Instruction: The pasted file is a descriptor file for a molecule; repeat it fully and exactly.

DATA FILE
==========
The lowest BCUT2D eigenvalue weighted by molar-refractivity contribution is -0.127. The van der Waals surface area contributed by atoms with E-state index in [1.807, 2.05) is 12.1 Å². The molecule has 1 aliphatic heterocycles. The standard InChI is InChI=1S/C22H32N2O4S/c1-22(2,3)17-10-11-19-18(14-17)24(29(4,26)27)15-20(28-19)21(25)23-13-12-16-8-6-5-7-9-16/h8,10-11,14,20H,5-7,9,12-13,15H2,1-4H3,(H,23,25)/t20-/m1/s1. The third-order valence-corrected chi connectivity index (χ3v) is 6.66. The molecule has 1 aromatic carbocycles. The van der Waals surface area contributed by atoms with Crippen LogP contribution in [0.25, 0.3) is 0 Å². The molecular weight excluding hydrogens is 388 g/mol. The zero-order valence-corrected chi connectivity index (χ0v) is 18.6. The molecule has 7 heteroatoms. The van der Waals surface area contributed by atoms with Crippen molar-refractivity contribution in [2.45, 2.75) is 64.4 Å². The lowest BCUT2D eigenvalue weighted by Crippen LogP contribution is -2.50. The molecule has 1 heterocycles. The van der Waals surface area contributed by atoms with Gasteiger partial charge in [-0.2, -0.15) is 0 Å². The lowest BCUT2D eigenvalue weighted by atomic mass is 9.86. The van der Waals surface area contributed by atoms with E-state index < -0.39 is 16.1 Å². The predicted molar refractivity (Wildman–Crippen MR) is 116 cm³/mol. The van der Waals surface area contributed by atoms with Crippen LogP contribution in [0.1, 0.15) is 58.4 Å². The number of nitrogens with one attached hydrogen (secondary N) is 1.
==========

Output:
The lowest BCUT2D eigenvalue weighted by molar-refractivity contribution is -0.127. The van der Waals surface area contributed by atoms with E-state index in [1.807, 2.05) is 12.1 Å². The molecule has 1 aliphatic heterocycles. The standard InChI is InChI=1S/C22H32N2O4S/c1-22(2,3)17-10-11-19-18(14-17)24(29(4,26)27)15-20(28-19)21(25)23-13-12-16-8-6-5-7-9-16/h8,10-11,14,20H,5-7,9,12-13,15H2,1-4H3,(H,23,25)/t20-/m1/s1. The third-order valence-corrected chi connectivity index (χ3v) is 6.66. The molecule has 1 aromatic carbocycles. The van der Waals surface area contributed by atoms with Crippen LogP contribution in [0.25, 0.3) is 0 Å². The molecular weight excluding hydrogens is 388 g/mol. The zero-order valence-corrected chi connectivity index (χ0v) is 18.6. The molecule has 7 heteroatoms. The van der Waals surface area contributed by atoms with Crippen molar-refractivity contribution in [2.45, 2.75) is 64.4 Å². The lowest BCUT2D eigenvalue weighted by Crippen LogP contribution is -2.50. The molecule has 1 heterocycles. The van der Waals surface area contributed by atoms with Gasteiger partial charge in [-0.2, -0.15) is 0 Å². The lowest BCUT2D eigenvalue weighted by atomic mass is 9.86. The van der Waals surface area contributed by atoms with E-state index < -0.39 is 16.1 Å². The predicted molar refractivity (Wildman–Crippen MR) is 116 cm³/mol. The van der Waals surface area contributed by atoms with Crippen LogP contribution in [0.1, 0.15) is 58.4 Å². The number of nitrogens with one attached hydrogen (secondary N) is 1.